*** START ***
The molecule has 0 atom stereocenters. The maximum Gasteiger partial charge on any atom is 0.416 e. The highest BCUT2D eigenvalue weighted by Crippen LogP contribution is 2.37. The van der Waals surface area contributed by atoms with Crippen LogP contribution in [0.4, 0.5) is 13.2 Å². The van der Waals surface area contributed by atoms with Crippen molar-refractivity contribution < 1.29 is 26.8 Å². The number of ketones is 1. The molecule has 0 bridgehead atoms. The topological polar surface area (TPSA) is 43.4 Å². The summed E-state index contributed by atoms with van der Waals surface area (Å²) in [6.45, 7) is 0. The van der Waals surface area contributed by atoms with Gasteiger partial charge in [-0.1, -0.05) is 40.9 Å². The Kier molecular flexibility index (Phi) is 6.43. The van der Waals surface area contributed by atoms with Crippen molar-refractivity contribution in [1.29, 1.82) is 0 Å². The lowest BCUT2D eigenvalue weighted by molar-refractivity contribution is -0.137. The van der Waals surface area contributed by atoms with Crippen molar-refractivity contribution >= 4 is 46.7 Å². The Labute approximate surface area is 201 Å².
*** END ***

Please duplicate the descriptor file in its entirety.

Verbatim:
The molecule has 0 atom stereocenters. The maximum Gasteiger partial charge on any atom is 0.416 e. The highest BCUT2D eigenvalue weighted by Crippen LogP contribution is 2.37. The van der Waals surface area contributed by atoms with Crippen LogP contribution in [0.4, 0.5) is 13.2 Å². The van der Waals surface area contributed by atoms with Crippen molar-refractivity contribution < 1.29 is 26.8 Å². The number of ketones is 1. The molecule has 0 bridgehead atoms. The topological polar surface area (TPSA) is 43.4 Å². The summed E-state index contributed by atoms with van der Waals surface area (Å²) in [6.45, 7) is 0. The van der Waals surface area contributed by atoms with Gasteiger partial charge in [-0.1, -0.05) is 40.9 Å². The Kier molecular flexibility index (Phi) is 6.43. The van der Waals surface area contributed by atoms with Crippen molar-refractivity contribution in [1.29, 1.82) is 0 Å². The lowest BCUT2D eigenvalue weighted by molar-refractivity contribution is -0.137. The van der Waals surface area contributed by atoms with Crippen molar-refractivity contribution >= 4 is 46.7 Å². The Labute approximate surface area is 201 Å².